In an interview with CNBC on June 14, legendary investor Paul Tudor Jones sounded the inflation alarm. After last week’s Consumer Price Index (CPI) report showed that US inflation reached a 13-year high, the founder of Tudor Investment asked for 5% of Bitcoin wallets (BTC) to be allocated.

Mutual fund companies organized by assets under management, denominated in US dollars. Source: MutualFundDirectory.org
Combined with the 50 largest asset managers in the world, they control $ 78.9 trillion. Only 1% of cryptocurrency investments reach $ 789 billion, which is more than Bitcoin’s full market value of $ 723 billion.

However, there is a fundamental misunderstanding of how this industry works, and this holds back the 1% allocation, let alone the 5% allocation.

Let’s explore some of the biggest obstacles that the traditional financial sector must overcome before we truly become the bitcoin monkey.

Obstacle 1: perceived risk
Investing in bitcoin remains a major obstacle for large fund managers, especially given their perceived risk. On June 11, the US Securities and Exchange Commission (SEC) warned investors about the risks of trading bitcoin futures, citing market volatility, lack of regulation and fraud.

While many stocks and commodities have similar or even higher volatility over 90 days, the agency is in some ways still focused on bitcoin.

DoorDash (DASH), a US-listed company with a turnover of $ 49 billion dollars, has a volatility of 96% compared to 90% for Bitcoin. Meanwhile, Palantir Technologies (PLTR), a US $ 44 billion technology company, has 87% volatility.

The second obstacle: indirect impact is almost impossible for American companies.
Most of the mutual fund industry, especially multi-billion dollar managers, cannot afford to buy physical bitcoins. There is nothing specific about this asset class, but most pension funds and 401,000 cars do not allow direct investment in physical gold, art or agricultural land.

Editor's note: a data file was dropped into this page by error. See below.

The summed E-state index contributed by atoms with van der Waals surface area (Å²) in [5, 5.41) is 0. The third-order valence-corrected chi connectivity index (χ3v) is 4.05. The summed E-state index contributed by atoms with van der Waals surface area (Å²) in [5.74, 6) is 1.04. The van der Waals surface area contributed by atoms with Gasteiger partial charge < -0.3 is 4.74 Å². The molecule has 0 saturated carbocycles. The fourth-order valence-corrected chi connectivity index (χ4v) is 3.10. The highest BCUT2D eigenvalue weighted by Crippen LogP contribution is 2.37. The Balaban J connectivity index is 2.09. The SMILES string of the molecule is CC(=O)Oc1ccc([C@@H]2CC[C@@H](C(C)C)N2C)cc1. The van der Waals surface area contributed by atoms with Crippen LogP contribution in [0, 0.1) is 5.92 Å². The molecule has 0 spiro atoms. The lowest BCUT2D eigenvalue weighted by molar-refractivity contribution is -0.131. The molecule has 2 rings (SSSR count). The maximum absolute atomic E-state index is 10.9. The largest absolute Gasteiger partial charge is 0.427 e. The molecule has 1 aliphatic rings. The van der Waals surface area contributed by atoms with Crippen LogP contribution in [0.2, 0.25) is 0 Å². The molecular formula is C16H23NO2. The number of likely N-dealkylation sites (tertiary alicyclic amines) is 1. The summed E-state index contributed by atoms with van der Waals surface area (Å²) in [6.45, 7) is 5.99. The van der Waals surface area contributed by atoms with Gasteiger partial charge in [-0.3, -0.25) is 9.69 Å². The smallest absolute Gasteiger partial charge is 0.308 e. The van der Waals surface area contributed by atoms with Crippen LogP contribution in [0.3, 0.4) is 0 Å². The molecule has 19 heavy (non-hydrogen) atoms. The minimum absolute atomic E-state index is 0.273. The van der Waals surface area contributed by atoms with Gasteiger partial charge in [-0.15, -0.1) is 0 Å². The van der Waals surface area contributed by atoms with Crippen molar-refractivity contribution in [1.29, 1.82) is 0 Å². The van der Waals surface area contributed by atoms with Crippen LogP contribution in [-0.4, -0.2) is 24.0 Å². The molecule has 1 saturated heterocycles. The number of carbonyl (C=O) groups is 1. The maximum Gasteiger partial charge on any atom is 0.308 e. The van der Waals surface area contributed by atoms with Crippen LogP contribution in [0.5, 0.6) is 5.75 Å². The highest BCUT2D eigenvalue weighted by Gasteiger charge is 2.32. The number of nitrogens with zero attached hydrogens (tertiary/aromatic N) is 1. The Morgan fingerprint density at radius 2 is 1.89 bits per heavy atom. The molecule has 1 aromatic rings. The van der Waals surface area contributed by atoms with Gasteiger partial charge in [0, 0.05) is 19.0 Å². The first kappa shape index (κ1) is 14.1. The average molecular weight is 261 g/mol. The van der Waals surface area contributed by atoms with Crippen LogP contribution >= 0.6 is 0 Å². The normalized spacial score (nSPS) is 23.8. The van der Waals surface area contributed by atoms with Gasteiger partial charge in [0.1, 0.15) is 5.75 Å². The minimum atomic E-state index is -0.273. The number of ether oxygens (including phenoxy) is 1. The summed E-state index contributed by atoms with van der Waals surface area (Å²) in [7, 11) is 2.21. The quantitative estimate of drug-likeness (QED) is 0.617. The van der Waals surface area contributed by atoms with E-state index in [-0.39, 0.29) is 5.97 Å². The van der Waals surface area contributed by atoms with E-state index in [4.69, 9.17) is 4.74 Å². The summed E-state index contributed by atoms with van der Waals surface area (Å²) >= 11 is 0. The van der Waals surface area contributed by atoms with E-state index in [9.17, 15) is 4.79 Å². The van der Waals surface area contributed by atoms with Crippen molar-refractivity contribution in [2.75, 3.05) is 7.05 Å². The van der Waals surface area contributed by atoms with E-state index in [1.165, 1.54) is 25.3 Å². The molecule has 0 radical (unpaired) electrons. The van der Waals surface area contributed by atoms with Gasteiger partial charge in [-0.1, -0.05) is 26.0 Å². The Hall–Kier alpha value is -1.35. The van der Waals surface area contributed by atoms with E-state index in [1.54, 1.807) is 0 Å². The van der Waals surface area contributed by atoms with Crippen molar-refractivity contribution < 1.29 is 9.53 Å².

However, these restrictions can be circumvented by using exchange traded funds (ETFs), exchange traded securities (ETNs) and exchange traded funds. Cointelegraph has previously explained the differences and risks associated with ETFs and trust funds, but this is just a scratch on the surface because each fund has its own rules and restrictions.

Obstacle 3: Fund regulation and officials can discourage the purchase of bitcoins
Even if the fund manager has full control over investment decisions, he must comply with the rules for each individual vehicle and monitor the risk control measures set by the fund manager. Adding new instruments such as CME bitcoin futures, for example, may require SEC approval. Renaissance Capital Medal funds faced this problem in April 2020.

Those who choose CME Bitcoin futures such as Tudor Investment, must continuously renew their position before the expiration date of one month. This problem applies to both liquidity risk and error tracking in the underlying instrument. Futures contracts are not intended to be long-term transfers, and prices deviate significantly from conventional spot exchanges.

Obstacle 4: The traditional banking industry is still a conflict of interest.
Banks are a major player in this area, for example JPMorgan, Merrill Lynch, BNP Paribas, UBS, Goldman Sachs and Citi are some of the largest fund managers in the world.

The relationship with the rest of the asset managers is strong because the banks are the respective investors and distributors of these independent funds. This confusion goes further because the same financial conglomerates dominate stock and debt offerings, which means that they ultimately decide to use mutual funds in such transactions.

While Bitcoin is not yet an immediate threat to this gigantic industry, a lack of understanding and risk aversion, including regulatory skepticism, keeps most of the $ 100 trillion professional fund managers in the world away from the pressure of entering a new asset class.

Source: CoinTelegraph

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